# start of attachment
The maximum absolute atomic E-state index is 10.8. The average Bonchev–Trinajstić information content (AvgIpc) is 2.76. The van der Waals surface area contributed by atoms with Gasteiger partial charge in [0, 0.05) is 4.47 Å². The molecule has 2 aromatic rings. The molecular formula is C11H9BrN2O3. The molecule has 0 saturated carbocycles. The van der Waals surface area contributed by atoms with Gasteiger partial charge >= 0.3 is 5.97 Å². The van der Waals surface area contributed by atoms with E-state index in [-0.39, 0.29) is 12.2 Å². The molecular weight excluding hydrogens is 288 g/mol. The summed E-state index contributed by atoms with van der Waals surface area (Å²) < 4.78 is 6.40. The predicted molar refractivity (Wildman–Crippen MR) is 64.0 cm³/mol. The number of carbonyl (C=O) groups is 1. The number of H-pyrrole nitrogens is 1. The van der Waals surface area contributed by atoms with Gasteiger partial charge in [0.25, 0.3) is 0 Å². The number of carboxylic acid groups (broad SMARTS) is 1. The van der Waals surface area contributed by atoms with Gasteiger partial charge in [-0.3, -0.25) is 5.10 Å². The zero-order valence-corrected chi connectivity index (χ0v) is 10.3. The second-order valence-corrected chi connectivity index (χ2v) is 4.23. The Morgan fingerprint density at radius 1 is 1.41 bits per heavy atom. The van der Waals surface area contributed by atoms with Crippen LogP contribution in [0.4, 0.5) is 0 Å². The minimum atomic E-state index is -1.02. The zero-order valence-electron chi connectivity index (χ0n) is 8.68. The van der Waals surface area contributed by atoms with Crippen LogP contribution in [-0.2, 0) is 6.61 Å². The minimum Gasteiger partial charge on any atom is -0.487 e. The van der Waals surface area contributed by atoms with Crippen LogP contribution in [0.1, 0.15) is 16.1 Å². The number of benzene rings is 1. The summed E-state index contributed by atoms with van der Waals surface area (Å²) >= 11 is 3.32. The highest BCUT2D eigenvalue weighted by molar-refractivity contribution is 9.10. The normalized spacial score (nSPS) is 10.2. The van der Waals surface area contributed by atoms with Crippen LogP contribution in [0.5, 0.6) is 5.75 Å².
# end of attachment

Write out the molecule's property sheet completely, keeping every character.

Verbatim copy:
The maximum absolute atomic E-state index is 10.8. The average Bonchev–Trinajstić information content (AvgIpc) is 2.76. The van der Waals surface area contributed by atoms with Gasteiger partial charge in [0, 0.05) is 4.47 Å². The molecule has 2 aromatic rings. The molecular formula is C11H9BrN2O3. The molecule has 0 saturated carbocycles. The van der Waals surface area contributed by atoms with Gasteiger partial charge >= 0.3 is 5.97 Å². The van der Waals surface area contributed by atoms with E-state index in [-0.39, 0.29) is 12.2 Å². The molecular weight excluding hydrogens is 288 g/mol. The summed E-state index contributed by atoms with van der Waals surface area (Å²) < 4.78 is 6.40. The predicted molar refractivity (Wildman–Crippen MR) is 64.0 cm³/mol. The number of carbonyl (C=O) groups is 1. The number of H-pyrrole nitrogens is 1. The van der Waals surface area contributed by atoms with Gasteiger partial charge in [0.25, 0.3) is 0 Å². The number of carboxylic acid groups (broad SMARTS) is 1. The van der Waals surface area contributed by atoms with Gasteiger partial charge in [-0.3, -0.25) is 5.10 Å². The zero-order valence-corrected chi connectivity index (χ0v) is 10.3. The second-order valence-corrected chi connectivity index (χ2v) is 4.23. The Morgan fingerprint density at radius 1 is 1.41 bits per heavy atom. The van der Waals surface area contributed by atoms with Crippen LogP contribution in [0.4, 0.5) is 0 Å². The minimum atomic E-state index is -1.02. The zero-order valence-electron chi connectivity index (χ0n) is 8.68. The van der Waals surface area contributed by atoms with Crippen LogP contribution in [-0.2, 0) is 6.61 Å². The minimum Gasteiger partial charge on any atom is -0.487 e. The van der Waals surface area contributed by atoms with Crippen LogP contribution in [0.1, 0.15) is 16.1 Å². The number of benzene rings is 1. The summed E-state index contributed by atoms with van der Waals surface area (Å²) >= 11 is 3.32. The highest BCUT2D eigenvalue weighted by molar-refractivity contribution is 9.10. The normalized spacial score (nSPS) is 10.2. The van der Waals surface area contributed by atoms with Crippen LogP contribution in [0.5, 0.6) is 5.75 Å².